I am a proud gate standing sentinel for a proud and holy city.
I remember the day I was commemorated too. From the Temple, not a few feet away, I heard the prayers of holy men rise and fall like the sun:
“Lift up your heads, O gates! and be lifted up, O ancient doors! that the King of glory may come in” (Psalm 24).
That was a long time ago. Now, the Romans are in charge.
They stampede in here with horses and chariots, claiming that the only way to keep the peace is by the sway of the sword. And they come in full force this time of year: Spring, during the Passover season, when the Jews celebrate God’s salvation of the Hebrews from the tyrannical Pharaoh.
Children gather at my feet and hear the elders talk about how poor Old Pharaoh tried to play God and failed, how Pharaoh and his army got swept out to sea.
Sometimes, a boy grows up and takes that story seriously and wonders why God can’t do it all over again, why God can’t call someone like Moses and tell Rome to take a hike.
There was, for instance, a Jew named Theudus who rallied some four hundred men. They paraded in here on horses, flashed swords and sang songs of triumph. They echoed prayers of old that affirming that God would be swift to judge the wicked.
This week, Passover is going on as usual, and all of the pilgrims and priests have gathered together for the big celebration. The songs go up from the city, and the Temple is busy with movement; but, there has been chatter about a man from Galilee, a peasant who is unlike the other warriors who claimed to come in the name of the Lord.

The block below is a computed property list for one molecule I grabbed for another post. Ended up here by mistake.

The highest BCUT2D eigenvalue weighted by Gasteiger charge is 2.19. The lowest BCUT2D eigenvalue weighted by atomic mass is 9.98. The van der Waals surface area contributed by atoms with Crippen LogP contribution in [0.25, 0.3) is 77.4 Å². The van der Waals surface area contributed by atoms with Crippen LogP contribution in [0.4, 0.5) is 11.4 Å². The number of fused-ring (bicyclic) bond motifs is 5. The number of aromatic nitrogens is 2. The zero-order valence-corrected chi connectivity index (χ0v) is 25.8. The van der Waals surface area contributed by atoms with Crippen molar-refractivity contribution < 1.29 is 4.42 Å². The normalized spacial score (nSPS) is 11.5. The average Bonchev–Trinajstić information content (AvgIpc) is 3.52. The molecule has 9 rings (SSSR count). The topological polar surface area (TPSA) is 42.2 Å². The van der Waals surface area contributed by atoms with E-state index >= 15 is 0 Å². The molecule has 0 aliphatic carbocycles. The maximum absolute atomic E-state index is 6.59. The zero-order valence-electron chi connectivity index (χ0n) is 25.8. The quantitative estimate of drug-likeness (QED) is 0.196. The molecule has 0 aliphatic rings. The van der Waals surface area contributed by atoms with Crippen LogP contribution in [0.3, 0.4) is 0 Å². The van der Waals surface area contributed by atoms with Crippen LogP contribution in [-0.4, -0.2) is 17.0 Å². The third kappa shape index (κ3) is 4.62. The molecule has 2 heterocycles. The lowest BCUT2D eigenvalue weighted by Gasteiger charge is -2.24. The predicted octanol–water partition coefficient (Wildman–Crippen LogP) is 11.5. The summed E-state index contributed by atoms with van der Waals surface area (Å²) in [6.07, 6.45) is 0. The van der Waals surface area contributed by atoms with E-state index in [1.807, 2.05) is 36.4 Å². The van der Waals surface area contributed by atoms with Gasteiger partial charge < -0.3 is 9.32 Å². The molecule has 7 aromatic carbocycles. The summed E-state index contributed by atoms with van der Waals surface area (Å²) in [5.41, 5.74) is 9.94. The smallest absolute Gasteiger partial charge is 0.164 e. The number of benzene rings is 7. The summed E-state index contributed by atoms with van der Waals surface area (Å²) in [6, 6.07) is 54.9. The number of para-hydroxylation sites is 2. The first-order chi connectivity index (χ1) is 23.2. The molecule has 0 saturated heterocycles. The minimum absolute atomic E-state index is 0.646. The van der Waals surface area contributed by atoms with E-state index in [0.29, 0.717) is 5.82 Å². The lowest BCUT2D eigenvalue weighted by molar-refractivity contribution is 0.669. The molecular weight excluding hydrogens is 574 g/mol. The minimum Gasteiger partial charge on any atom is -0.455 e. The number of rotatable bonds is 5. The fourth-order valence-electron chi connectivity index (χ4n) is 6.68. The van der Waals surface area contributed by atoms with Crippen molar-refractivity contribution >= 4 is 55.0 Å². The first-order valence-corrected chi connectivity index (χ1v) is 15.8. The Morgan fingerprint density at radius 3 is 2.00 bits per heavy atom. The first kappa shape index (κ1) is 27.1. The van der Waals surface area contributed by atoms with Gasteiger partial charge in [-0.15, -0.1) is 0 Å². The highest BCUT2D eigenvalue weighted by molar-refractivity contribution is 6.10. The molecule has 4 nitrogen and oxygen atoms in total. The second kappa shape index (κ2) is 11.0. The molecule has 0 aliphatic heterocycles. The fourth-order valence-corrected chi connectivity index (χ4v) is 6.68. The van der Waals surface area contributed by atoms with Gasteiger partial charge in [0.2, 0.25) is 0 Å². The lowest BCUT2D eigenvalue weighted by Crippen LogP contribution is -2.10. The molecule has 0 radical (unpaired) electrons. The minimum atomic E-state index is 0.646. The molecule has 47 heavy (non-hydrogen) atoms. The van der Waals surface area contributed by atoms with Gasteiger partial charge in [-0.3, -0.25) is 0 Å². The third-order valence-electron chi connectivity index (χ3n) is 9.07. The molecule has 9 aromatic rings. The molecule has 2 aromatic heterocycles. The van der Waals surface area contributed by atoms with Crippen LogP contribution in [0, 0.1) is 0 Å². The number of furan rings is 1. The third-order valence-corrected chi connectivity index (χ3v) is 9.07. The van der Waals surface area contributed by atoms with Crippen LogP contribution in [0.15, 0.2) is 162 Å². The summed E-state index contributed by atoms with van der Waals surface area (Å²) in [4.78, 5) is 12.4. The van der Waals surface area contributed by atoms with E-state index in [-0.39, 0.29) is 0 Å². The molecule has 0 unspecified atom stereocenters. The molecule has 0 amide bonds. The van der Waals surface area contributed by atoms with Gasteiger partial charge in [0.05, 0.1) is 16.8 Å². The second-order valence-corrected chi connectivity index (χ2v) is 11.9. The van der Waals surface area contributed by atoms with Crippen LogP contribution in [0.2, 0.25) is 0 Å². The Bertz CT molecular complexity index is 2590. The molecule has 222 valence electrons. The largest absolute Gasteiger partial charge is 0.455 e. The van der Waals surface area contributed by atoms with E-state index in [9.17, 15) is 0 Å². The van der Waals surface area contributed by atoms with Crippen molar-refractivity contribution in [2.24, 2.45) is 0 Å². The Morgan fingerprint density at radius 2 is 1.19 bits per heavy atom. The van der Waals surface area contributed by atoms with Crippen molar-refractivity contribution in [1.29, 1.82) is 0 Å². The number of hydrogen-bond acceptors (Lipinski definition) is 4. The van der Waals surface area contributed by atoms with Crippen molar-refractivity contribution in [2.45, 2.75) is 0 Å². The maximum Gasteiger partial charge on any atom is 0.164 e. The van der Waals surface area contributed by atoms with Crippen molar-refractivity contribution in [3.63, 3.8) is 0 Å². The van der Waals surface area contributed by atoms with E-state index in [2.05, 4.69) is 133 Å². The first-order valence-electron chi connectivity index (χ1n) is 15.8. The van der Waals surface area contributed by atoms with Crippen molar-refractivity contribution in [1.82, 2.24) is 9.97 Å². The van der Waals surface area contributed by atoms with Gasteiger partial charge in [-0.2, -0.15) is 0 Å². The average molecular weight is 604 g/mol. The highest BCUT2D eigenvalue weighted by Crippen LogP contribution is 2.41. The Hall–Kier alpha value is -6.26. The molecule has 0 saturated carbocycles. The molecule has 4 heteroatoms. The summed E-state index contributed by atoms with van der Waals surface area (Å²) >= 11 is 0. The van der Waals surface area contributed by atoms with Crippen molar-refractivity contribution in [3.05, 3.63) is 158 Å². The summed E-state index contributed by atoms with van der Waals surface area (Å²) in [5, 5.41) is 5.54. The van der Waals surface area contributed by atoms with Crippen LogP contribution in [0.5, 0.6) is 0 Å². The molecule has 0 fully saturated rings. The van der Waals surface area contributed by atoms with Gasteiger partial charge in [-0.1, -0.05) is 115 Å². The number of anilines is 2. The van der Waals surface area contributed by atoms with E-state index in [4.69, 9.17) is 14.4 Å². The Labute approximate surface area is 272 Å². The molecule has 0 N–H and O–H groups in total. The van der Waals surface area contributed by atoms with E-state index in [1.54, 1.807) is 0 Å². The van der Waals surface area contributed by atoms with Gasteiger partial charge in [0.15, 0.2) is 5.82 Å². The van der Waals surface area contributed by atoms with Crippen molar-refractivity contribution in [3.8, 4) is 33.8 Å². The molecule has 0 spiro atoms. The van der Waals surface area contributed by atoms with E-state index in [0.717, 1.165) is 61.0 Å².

He is no ordinary miracle worker. He is not a magician. And, by the sound of it, he is not much of a warrior either. He has no army. He amassed no weapons. He does not have a horse.
People gathered around him anyway and announced that this “Jesus of Galilee” was the King of Israel.
Hosannas rang out; people waved palm branches. Some of them threw their cloaks in front of him even though he rode in on a donkey.
He has been clashing with the authorities all week, not with swords but with words of the coming Kingdom. He overturned tables and did miracles.
Some say he has been playing peasant because he does not want to get killed. Others say his parables hide his true identity as the Messiah.
One this is sure: this better be the messiah all of us are hoping for because the Passover is almost over, and he hasn’t sent any Romans running for the hills.
And if this Jesus doesn’t do what we expect him to do, if he doesn’t overthrow the Romans once and for all, then he will be in trouble too.
If he doesn’t watch his step and gather that army, then he might just end up on that cross that I see on the other side of Jerusalem—the one perched high on Golgotha that casts its long shadow across the city.
Words and promises and fancy talk of resurrection are not enough to appease this city. Our hope is too high, and we need assurances like lower taxes and legislation that lets us live the high life.
So, if Jesus does not do what we want, then I can assure you that those shouts of hosannas will be turned to those two words with which I am all too familiar: “Crucify him!” And he will be nothing more than another so-called messiah lost to history and to the sands of time.
Today better be a good Friday in which God’s victory comes upon our oppressors, not by acts of worthless sacrifice but by the edge of a sword. That Jesus better have a miracle up his sleeve yet.